The Harnett County EMS System utilizes both Emergency and Non-Emergency Services to fulfil our Mission Statement, which says, "Harnett County EMS Division mission is to coordinate, develop, improve, and maintain a comprehensive and dynamic emergency medical system to prevent and reduce premature death and disability. The system shall be integrated within the entire healthcare network. The emergency medical services system will ensure prompt, effective, and unimpeded service to all residents and visitors of Harnett County."
The following is a list of the Harnett County EMS System 911 EMS Response Units, Non-Emergency Transporting Units, Non-Traditional Providers and the current certification levels for each unit:
On December 1, 2016
Dr. Erin Wirths was appointed as the EMS System Medical Director by the Harnett County Board of Commissioners.
November 30, 2016
Dr. Greg Christiansen, Medical Director resigned to become the Dean of Medicine at Des Moines University in Des Moines, Iowa. Although Dr. Christiansen only served a few short months as the medical director, his wisdom and service has left a lasting impact on our EMS System. Dr. Christiansen developed a partnership between Campbell's School of Osteopathic Medicine Simulation Center (CUSOM) and the Harnett County EMS System to allow our EMS Technicians the ability to train at this state of the art facility. This partnership continues to this day with multiple technicians being trained each month.
October 3, 2016
Dr. Erin Wirths, DO was appointed by the Harnett County Board of Commissioners as the Assistant EMS System Medical Director. Dr. Wirths is a Board Certified Emergency Medicine and Emergency Medical Services Physician and a graduate of University of New England College of Osteopathic Medicine. She completed her Emergency Medicine Residency at Einstein Medical Center in Philadelphia, PA. Dr. Wirths obtained her EMS & Disaster Medicine Fellowship at State University of New York - Upstate Medical Center. Prior to medical school Dr. Wirths also served as a Firefighter/EMT in Maine.
July 31, 2016
After 34 years of continuous and dedicated service Dr. Mark Glaser, Medical Director retires from the Harnett County EMS System. Dr. Glaser was awarded the Order of the Long Leaf Pine, Dr. George Johnson Jr. Medical Directors Award, and numerous other state and local awards. Dr. Glaser is thought to be the longest continuous serving medical director in the State of North Carolina. His tireless efforts and the legacy he leaves has forever shaped the EMS services here in Harnett County and surrounding communities. The Harnett County Board of Commissioners appointed Dr. Greg Christiansen, DO as acting Medical Director effective August 1, 2016.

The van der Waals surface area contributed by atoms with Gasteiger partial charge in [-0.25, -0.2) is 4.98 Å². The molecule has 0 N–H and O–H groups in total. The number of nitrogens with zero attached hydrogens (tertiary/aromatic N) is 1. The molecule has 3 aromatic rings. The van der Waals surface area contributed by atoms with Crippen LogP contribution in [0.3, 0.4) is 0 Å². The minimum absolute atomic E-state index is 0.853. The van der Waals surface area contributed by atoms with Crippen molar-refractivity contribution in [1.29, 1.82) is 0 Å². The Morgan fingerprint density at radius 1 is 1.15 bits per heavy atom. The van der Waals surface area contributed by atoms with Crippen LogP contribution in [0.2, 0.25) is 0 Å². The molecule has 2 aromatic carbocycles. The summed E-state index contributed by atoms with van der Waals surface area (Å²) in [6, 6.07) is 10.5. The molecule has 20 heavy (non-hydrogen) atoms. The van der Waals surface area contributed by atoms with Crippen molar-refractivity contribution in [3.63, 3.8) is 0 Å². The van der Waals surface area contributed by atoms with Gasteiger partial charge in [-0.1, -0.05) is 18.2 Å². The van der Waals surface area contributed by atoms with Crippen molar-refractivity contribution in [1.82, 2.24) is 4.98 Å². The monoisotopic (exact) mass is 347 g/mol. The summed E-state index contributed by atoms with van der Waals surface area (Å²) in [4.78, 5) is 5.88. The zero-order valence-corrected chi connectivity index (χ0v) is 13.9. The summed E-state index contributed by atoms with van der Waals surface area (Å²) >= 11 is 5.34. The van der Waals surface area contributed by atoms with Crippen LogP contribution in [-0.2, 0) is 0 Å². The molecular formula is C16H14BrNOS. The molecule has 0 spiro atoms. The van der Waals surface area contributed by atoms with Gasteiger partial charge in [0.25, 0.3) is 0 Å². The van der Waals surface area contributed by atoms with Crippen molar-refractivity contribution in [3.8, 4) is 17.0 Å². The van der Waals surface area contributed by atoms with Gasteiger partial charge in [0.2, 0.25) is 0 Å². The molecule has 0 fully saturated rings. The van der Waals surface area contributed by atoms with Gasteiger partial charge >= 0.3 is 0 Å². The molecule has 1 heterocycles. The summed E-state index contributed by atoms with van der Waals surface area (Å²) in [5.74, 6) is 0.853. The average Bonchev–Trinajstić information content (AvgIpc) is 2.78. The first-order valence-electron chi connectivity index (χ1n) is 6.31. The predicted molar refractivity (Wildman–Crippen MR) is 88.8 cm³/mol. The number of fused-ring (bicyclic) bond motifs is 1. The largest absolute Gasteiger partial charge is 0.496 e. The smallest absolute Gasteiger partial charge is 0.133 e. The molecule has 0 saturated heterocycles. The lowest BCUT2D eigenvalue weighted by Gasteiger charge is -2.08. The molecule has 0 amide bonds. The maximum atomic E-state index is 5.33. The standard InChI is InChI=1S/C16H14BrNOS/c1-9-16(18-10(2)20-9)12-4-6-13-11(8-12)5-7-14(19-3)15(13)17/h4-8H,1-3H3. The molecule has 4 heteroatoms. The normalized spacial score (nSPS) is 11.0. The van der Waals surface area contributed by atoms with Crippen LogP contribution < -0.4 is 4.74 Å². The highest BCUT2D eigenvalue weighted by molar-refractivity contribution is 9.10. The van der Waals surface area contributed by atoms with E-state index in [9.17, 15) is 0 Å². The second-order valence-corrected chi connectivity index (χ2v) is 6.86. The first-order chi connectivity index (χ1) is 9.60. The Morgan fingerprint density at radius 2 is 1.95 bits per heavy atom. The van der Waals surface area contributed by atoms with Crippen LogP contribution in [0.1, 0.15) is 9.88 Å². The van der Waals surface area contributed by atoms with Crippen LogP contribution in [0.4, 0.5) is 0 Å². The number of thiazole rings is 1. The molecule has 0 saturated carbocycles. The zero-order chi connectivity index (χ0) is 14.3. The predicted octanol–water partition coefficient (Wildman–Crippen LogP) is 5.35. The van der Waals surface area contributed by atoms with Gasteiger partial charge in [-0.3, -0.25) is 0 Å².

April 4, 2016
The Harnett County Board of Commissioners appointed Dr. Greg Christiansen as the Assistant Medical Director in preparation for the upcoming retirement of Dr. Mark Glaser. Dr. Greg Christiansen received his Bachelor of Science degree in biology from the Delaware Valley College of Science and Agriculture and his osteopathic medical degree from the Philadelphia College of Osteopathic Medicine. He completed his emergency medicine residency at Albert Einstein Medical Center, where he served as chief resident during his final year. He also holds a master of education degree in adult learning from the Virginia Commonwealth University School of Education. Dr. Christiansen has been a member of the board of directors of the American College of Osteopathic Emergency Physicians (ACOEP) since 2001 and was president of the organization from 2011 to 2013. He also has been a member of the boards of directors of the Emergency Medicine Action Fund advocacy group and the Old Dominion Emergency Medical Service Counsel; a reviewer for the journal Resuscitation; and medical director for several emergency medical service agencies. As medical commander of the Virginia-1 Disaster Medical Assistance Team, he was deployed to support the president and to assist at disaster events including Hurricane Katrina.
Harnett Health System requested to add Paramedic's to their ER staffing. This request was granted into our EMS System as the First Non-Traditional Practice settings for Paramedic's. Medical Director Dr. Mark Glaser appointed Dr. Dan Minor Assistant Medical Director for Non-Traditional Practice Paramedics to oversee these technicians.
Harnett County EMS began to change is staffing and unit dynamics by request of a few contract agencies. We have continued this staffing and unit dynamics to this day while continuing to maintain a first duty response time of 8-10 minutes countywide.